All three countries have now seen cases of the disease, most of which have come from Iran.
The Caucasus is hunkering down, with hardened borders and closed schools, as the coronavirus creeps into the region.
Armenia has become the last South Caucasus country to report an infection of the fast-spreading disease, bringing the total number of confirmed cases in the region to seven: neighboring Georgia and Azerbaijan have recorded three cases each as of March 2. All three countries canceled school for at least a week, as did the Armenian protectorate of Nagorno-Karabakh.
As in most of the other regional cases, the Armenian appeared to contract coronavirus from neighboring Iran.
“The patient is a 29-year-old citizen of Armenia, who came back from Teheran on February 28 together with his wife,” Armenian Prime Minister Nikol Pashinyan announced via Facebook on March 1.
Authorities were tracking all contacts the man had during his travels, with some already placed in quarantine. The man’s wife tested negative for the virus, Pashinyan said.
Armenians being monitored for coronavirus were quarantined in a disused five-star hotel in the ski resort town of Tsaghkadzor. Pashinyan posted a video on Facebook of medical officials in hazmat suits distributing a sort of room service to the patients. And following reports that tourists were canceling their bookings to Tsaghkadzor out of fear of coronavirus, Pashinyan visited with his family and was photographed dining out. “We came to one of the restaurants of Tsaghkadzor, which is nearly full of customers, including foreign tourists,” he wrote in a sunny Facebook post.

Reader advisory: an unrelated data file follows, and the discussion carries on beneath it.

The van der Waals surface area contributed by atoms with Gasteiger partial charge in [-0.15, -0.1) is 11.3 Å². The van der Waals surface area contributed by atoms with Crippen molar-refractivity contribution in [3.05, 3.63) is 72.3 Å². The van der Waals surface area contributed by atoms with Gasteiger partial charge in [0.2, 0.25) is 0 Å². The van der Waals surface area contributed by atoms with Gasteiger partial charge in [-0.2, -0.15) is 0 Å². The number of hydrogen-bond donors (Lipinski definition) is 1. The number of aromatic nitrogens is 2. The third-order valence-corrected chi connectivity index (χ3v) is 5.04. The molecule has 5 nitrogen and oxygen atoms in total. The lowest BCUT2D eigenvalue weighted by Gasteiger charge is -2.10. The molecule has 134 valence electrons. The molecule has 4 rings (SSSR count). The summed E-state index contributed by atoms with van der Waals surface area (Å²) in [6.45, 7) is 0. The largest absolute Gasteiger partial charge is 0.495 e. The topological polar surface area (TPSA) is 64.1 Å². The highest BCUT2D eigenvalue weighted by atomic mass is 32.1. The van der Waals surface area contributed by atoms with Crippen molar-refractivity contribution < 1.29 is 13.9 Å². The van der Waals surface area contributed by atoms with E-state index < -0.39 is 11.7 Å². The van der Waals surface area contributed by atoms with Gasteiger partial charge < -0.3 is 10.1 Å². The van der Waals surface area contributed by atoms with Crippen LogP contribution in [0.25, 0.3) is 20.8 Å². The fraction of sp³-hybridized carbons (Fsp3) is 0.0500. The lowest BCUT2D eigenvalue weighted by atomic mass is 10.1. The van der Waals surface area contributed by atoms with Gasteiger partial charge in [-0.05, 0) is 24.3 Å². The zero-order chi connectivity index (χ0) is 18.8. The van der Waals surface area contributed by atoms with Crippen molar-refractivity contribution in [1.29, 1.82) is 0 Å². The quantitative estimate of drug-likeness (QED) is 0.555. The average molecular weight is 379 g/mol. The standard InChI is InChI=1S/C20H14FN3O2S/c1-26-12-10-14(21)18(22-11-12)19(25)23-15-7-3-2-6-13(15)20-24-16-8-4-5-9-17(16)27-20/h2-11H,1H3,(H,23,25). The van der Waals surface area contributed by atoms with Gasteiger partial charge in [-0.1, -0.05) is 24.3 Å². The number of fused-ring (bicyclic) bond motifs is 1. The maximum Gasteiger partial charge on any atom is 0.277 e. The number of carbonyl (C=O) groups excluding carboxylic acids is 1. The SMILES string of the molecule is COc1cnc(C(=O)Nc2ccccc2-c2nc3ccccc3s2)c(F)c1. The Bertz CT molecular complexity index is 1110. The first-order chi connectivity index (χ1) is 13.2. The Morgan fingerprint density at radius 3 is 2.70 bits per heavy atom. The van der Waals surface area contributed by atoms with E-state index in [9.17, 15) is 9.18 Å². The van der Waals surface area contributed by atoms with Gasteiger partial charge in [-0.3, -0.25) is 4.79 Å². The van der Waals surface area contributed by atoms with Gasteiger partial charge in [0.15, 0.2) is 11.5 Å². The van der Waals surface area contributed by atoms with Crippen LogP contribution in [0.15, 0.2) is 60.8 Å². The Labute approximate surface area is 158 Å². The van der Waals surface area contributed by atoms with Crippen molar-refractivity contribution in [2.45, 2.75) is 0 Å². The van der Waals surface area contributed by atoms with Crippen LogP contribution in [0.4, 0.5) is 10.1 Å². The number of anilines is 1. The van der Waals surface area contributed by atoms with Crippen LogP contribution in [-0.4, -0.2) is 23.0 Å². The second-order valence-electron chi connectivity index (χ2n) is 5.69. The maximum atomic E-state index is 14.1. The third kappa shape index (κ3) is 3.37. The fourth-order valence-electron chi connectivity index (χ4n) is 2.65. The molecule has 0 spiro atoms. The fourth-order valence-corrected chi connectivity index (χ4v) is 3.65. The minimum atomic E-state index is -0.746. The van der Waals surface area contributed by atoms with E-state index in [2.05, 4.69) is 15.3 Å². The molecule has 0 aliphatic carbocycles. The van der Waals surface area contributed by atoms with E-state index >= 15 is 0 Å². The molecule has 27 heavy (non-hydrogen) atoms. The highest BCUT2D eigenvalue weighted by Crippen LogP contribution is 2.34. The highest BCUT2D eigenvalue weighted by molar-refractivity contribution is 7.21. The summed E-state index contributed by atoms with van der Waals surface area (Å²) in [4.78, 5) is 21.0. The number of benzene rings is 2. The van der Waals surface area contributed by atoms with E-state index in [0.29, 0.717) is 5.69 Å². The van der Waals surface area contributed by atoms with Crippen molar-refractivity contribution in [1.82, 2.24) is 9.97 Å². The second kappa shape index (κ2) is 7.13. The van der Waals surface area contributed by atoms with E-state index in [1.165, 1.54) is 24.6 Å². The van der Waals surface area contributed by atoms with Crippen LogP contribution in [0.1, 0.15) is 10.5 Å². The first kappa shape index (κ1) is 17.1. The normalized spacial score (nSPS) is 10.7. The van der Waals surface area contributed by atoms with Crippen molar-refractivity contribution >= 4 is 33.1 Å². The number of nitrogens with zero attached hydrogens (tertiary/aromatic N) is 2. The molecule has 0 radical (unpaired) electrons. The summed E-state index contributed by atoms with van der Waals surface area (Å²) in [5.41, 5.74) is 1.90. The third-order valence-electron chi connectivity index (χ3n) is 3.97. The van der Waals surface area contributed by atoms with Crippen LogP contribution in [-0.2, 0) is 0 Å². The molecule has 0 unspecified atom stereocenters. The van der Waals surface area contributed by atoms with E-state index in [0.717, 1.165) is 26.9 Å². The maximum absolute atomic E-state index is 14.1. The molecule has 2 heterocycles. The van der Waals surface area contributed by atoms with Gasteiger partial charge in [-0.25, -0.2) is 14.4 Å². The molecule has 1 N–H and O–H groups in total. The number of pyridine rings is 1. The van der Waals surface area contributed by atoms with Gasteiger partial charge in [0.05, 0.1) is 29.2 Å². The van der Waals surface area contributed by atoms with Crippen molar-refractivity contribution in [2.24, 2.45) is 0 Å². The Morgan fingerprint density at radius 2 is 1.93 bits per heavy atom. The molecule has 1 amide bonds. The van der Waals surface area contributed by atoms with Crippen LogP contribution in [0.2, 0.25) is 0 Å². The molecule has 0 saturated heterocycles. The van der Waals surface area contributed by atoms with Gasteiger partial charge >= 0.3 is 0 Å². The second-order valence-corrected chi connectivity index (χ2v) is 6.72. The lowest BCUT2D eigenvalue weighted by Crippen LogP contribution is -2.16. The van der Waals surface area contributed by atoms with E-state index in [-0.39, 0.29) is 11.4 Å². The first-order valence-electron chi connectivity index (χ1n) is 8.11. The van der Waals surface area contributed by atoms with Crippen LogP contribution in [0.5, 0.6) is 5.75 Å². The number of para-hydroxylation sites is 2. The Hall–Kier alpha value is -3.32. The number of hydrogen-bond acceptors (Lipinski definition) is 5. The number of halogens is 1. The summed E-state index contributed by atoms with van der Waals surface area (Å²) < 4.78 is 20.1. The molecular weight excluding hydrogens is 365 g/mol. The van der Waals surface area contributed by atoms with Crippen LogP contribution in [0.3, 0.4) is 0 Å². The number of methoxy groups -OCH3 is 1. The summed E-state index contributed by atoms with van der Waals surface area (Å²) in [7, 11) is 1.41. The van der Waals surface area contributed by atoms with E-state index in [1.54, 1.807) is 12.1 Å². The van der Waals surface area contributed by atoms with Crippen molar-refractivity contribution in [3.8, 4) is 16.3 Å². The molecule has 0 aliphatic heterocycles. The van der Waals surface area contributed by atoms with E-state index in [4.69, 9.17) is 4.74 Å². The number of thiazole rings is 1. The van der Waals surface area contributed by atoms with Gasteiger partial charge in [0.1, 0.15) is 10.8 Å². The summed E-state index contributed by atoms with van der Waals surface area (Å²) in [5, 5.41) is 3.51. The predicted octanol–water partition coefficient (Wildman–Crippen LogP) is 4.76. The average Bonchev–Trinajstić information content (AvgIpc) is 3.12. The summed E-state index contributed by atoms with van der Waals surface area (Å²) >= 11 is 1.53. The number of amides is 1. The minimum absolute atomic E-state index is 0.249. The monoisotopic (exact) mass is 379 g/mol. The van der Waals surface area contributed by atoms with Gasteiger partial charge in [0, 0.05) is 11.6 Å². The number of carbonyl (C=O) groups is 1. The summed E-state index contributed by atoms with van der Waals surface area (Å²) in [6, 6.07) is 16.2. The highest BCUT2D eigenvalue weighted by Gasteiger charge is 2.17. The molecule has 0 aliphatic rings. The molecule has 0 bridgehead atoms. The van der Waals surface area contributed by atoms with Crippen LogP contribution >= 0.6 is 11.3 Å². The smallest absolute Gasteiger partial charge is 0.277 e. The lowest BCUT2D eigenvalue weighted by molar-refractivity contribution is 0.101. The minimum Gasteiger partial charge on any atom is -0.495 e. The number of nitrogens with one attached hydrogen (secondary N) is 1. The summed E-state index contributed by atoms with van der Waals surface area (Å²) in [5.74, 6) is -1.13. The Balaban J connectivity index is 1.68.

Armenia had already heavily restricted its border traffic with Iran, where the coronavirus is spreading fast and the death toll stands at 55. Following the reported case of coronavirus it moved to further strengthen controls, including by reintroducing visas for Iranian passport holders. “The visa regime will be restored within the next five days,” Pashinyan said on March 2.
Azerbaijan had not closed its border with Iran even after the outbreak there, causing some indignation among citizens. But following three reported cases, the first of which was on February 28, it finally did so. “We can relax: Azerbaijan closes the border with Iran,” the news website Haqqin reported on February 29.
A total of 224 people were quarantined in Azerbaijan, officials said on March 2. Many of those were at a hospital in Astara, on the border with Iran, where patients complained about unsanitary conditions including a lack of hot water, RFE/RL’s Azerbaijani service reported.
In Georgia, some 120 people were in quarantine, said Health Minister Ekaterine Tikaradze. In all three of the country’s international airports, as well as at all land border crossings, tents were set up to screen visitors from high-risk countries before taking them to medical institutions. President Salome Zourabichvili advised her compatriots to follow WHO recommendations and refrain from touching surfaces in public places.